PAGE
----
Writing the Ancestral RiverA biography of the Kowie
- Publication Date: March 2018
- Dimensions and Pages: 229 x 152 mm; 208pp
- Paperback EAN: 978-1-77614-187-6
- eBook EAN: 978-1-77614-189-0
- PDF EAN: 978-1-77614-188-3
- Rights: World
- Recommended Price (ZAR): 350.00
Jacklyn Cock has penned a love letter that is as hopeful as it is elegiac. Drawing
on family connections to the Kowie that go back to the 1820 settlers, Cock asks
big questions about the relationship between nature and culture, between humans
and other forms of life, and about the place of rivers in human history. It is only by
rethinking our relationship to nature that we can save ourselves.
JACOB DLAMINI, ASSISTANT PROFESSOR OF HISTORY, PRINCETON UNIVERSITY
Jacklyn Cock has made the story of a small and fairly insignificant river into a
metonym of the biological glories of South Africa and the ecological devastation they
have endured, and continue to endure. The result is at once lyrical and trenchant. As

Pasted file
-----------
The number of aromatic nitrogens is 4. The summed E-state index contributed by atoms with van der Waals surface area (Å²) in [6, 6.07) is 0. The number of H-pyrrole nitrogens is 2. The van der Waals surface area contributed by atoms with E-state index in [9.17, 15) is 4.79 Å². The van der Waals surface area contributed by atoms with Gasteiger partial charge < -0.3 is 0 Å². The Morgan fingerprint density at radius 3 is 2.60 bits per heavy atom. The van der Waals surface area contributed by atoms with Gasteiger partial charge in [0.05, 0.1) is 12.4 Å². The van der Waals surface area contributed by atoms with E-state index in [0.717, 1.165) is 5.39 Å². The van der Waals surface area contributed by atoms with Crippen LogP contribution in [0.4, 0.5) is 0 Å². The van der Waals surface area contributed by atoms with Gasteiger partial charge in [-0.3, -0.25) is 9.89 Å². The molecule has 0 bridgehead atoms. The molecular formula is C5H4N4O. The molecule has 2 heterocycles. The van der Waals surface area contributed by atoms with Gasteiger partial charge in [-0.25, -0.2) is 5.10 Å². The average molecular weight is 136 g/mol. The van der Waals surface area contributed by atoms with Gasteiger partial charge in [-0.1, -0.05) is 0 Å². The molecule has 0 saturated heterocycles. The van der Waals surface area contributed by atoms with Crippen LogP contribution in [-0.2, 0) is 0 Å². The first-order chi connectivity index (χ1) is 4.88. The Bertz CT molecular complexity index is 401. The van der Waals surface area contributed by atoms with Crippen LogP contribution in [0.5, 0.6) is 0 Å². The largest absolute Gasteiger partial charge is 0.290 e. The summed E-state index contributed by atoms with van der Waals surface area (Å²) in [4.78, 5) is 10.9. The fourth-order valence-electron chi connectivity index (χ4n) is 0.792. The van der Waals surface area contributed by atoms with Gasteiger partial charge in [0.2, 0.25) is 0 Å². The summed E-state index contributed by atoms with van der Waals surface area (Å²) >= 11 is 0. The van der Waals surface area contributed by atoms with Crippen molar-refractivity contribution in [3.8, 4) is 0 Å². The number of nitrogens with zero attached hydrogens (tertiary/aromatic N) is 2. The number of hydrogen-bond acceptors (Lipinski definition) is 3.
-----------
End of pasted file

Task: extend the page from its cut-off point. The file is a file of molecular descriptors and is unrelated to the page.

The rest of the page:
a history rooted in the landscape of South Africa, it has few peers, and no superiors.
ROBERT ROSS, PROFESSOR EMERITUS OF AFRICAN STUDIES, LEIDEN UNIVERSITY
Writing the Ancestral River is an illuminating biography of the Kowie River in the Eastern Cape. This tidal river runs through a formative meeting ground of peoples who have shaped South Africa’s history: Khoikhoi herders, Xhosa pastoralists, Dutch trekboers and British settlers. Their direct descendants in the area still interact in ways that have been decisively shaped by their shared history.
This is also a natural history of the river and its catchment area, where dinosaurs once roamed and cycads still grow. The natural world of the Kowie has felt the effects of human settlement, most strikingly through the development of a harbour at the mouth of the river in the 19th century and a marina in the late 20th century, which have had a decisive and deleterious impact on the Kowie.
People are increasingly reconnecting with nature and justice through rivers. Acknowledging the past, and the inter-generational, racialised privileges, damages and denials it established and perpetuates, is necessary for any shared future. By focusing on this ‘little’ river, the book raises larger questions about colonialism, capitalism, ‘development’ and ecology, and asks us to consider the connections between social and environmental injustice.